5. ^ a b c d e f g h i j k l m "Amy Ryan". Hello. Archived from the original on September 23, 2010. Retrieved October 13, 2010.
  6. ^ "The Rimers of Eldritch". Lortel Archives—the Internet off-Broadway database. Archived from the original on October 26, 2007. Retrieved November 4, 2009.
  7. ^ Review/Theater; Brooding Look at Dismal Lives in Wilson Revival, NY Times
  8. ^ "Amy Ryan". Lortel Archives—the Internet off-Broadway database. Archived from the original on October 3, 2012. Retrieved November 4, 2009.
  9. ^ As Bees in Honey Drown. (Lucille Lortel Theater, New York), Variety July 28, 1997.
  10. ^ Crimes of the Heart, CurtainUp
  11. ^ "Saved, a CurtainUp review". February 25, 2001. Retrieved May 23, 2017.
  12. ^ a b "Amy Ryan". Retrieved November 4, 2009.
  13. ^ Tucker, Ken (November 3, 1995). "The Naked Truth" Archived December 20, 2014, at the Wayback Machine. Entertainment Weekly.
  14. ^ a b c Amy Ryan Archived February 5, 2010, at the Wayback Machine
  15. ^ "A Streetcar Named Desire, Studio 54". Retrieved November 4, 2009.
  16. ^ "IBDB Person Awards". Archived from the original on October 21, 2012. Retrieved November 4, 2009.
  17. ^ a b c Spotlight on Amy Ryan Archived October 30, 2013, at the Wayback Machine,
  18. ^ a b Speakeasy AMY RYAN magazine
  19. ^ a b Actress Amy Ryan keeps things interesting, taking parts on stage, on screen and on TV Archived March 8, 2012, at the Wayback Machine, Monterey Herald
  20. ^ "Past Awards". National Board of Review. Archived from the original on December 8, 2009. Retrieved November 5, 2009.
  21. ^ Amy Ryan, Screen Actors Guild Award nominee Archived July 3, 2008, at the Wayback Machine
  22. ^ [1][dead link]
  23. ^ Q&A – Amy Ryan on What Affleck, Eastwood, and the Green Zone Director Have in Common Archived July 8, 2010, at the Wayback Machine,
  24. ^ Amy Ryan Returning to The Office,
  25. ^ "Amy Ryan Books Role on In Treatment". TV Guide.
  26. ^ "SAGindie Interview: AMY RYAN of ABUNDANT ACREAGE AVAILABLE". September 27, 2017.
  27. ^ Pond, Steve (April 20, 2017). "Abundant Acreage Available Tribeca Review: Amy Ryan Owns This Quiet Family Drama". The Wrap. Retrieved August 15, 2017.
  28. ^ Bailey, Jason (May 1, 2017). "The Best and Worst Movies of the Tribeca Film Festival". Flavorwire. Archived from the original on August 16, 2017. Retrieved August 15, 2017.
  29. ^ Debruge, Peter (April 21, 2017). "Tribeca Film Review: Abundant Acreage Available". Variety. Retrieved August 15, 2017.
  30. ^ Brantley, Ben (October 19, 2016). "Review: In 'Love, Love, Love,' All You Need Is Selfishness". The New York Times. Retrieved May 6, 2017.
  31. ^ Scheck, Frank (October 19, 2016). "'Love, Love, Love': Theater Review". The Hollywood Reporter. Retrieved May 6, 2017.
  32. ^ Farrar, Jennifer (October 20, 2016). "Review: The Kids Are Not Alright in Play 'Love, Love, Love'". Associated Press. Retrieved May 6, 2017.
  33. ^ Marks, Peter (November 7, 2016). "When Casting About for Famous Actresses for the Stage, Choose Carefully". The Washington Post. Retrieved August 15, 2017.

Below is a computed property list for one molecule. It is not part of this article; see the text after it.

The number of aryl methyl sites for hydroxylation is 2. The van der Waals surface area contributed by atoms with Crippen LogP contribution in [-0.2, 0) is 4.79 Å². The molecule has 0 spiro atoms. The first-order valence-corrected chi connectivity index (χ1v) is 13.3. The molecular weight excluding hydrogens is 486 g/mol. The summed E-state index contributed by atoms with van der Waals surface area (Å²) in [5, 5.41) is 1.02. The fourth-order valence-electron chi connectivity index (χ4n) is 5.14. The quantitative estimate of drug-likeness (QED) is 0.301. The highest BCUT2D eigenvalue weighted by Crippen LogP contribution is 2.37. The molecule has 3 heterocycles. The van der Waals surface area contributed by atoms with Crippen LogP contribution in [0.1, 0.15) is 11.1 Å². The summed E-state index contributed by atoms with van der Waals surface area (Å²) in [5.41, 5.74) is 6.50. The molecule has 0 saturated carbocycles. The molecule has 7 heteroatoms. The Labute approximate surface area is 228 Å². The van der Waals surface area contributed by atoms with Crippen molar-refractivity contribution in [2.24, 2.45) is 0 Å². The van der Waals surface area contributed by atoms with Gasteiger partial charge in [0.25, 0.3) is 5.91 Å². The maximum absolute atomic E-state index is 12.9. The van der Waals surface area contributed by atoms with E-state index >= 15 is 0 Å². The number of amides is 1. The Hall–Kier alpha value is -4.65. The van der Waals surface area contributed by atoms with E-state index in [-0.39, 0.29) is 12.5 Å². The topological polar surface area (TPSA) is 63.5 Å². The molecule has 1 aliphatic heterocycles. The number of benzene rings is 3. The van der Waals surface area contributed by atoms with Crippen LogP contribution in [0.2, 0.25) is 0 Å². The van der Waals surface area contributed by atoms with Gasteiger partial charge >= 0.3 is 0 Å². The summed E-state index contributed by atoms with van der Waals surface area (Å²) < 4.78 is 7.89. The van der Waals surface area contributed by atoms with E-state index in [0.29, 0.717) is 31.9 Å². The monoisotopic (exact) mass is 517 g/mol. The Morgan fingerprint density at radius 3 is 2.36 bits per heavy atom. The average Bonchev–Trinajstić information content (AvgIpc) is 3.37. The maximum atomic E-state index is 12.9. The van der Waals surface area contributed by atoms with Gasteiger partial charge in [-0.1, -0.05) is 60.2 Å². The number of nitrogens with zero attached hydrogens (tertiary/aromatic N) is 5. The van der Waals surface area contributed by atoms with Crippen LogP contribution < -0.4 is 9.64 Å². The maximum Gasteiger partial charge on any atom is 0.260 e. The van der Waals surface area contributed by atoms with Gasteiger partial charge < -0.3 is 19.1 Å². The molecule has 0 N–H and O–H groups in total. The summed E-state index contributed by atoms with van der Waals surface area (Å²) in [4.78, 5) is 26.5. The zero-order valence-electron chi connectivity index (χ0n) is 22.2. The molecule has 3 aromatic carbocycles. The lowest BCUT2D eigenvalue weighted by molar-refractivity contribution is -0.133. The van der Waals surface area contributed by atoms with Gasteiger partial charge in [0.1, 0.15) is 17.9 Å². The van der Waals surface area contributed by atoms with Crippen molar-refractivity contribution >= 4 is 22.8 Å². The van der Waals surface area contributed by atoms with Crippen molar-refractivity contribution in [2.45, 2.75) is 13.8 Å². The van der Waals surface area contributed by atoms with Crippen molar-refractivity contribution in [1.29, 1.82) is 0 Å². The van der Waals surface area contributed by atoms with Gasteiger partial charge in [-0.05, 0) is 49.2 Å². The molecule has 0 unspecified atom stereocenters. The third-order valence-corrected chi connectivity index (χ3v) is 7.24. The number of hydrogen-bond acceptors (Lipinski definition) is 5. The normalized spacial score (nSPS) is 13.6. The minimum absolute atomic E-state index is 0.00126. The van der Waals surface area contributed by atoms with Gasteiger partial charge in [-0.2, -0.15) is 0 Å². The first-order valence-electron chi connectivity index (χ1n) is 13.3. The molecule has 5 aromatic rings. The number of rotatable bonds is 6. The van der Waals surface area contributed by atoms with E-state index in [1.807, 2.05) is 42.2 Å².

34. ^ Cox, Gordon (April 27, 2017). "'Hello, Dolly!' Dominates 2017 Drama Desk Nominations (Full List)". Variety. Retrieved May 6, 2017.
  35. ^ Cox, Gordon (April 19, 2017). "Daniel Craig, Cate Blanchett, Allison Janney Nominated for Drama League Awards". Variety. Retrieved May 6, 2017.
  36. ^ Hipes, Patrick (March 15, 2017). "Amy Ryan Reunites With Steve Carell For Amazon's Beautiful Boy". Deadline. Retrieved August 15, 2017.
  37. ^ Mitchell, Robert (May 17, 2017). "La La Land's Fred Berger to Produce Noir Thriller Strange but True". Variety. Retrieved August 15, 2017.
  38. ^ "The Cast of 'Only Murders in the Building': Everything to Know". Peoplemag. Retrieved November 17, 2023.
  39. ^ Andreeva, Nellie (January 6, 2021). "Amy Ryan Joins Hulu Comedy Series 'Only Murders In The Building'". Deadline. Retrieved November 17, 2023.
  40. ^ "'Beau Is Afraid' Review: Joaquin Phoenix Grapples With Mother Issues in Ari Aster's Bonkers Freudian Freakout". The Hollywood Reporter. April 11, 2023. Retrieved April 16, 2023.
  41. ^ Mottram, James (October 28, 2011). "Amy Ryan: Hollywood, motherhood and being unemployed". The Independent. Retrieved May 16, 2013.
  42. ^ Everett, Cristina (October 21, 2009). "Amy Ryan and fiance Eric Slovin welcome baby girl, Georgia Gracie". New York Daily News. Archived from the original on October 24, 2009. Retrieved November 5, 2009.
  43. ^ "80th Academy Awards". Retrieved January 28, 2024.
  44. ^ "Amy Ryan - Golden Globe Awards". Golden Globe Awards. Retrieved January 28, 2024.
  45. ^ "14th Screen Actors Guild Awards". Retrieved January 28, 2024.
  46. ^ "21st Screen Actors Guild Awards". Retrieved January 28, 2024.
  47. ^ "28th Screen Actors Guild Awards". Retrieved January 28, 2024.
  48. ^ "2000 Tony Awards Nominees". American Theatre Wing. Retrieved January 28, 2024.
  49. ^ "2005 Tony Awards Nominees". American Theatre Wing. Retrieved January 28, 2024.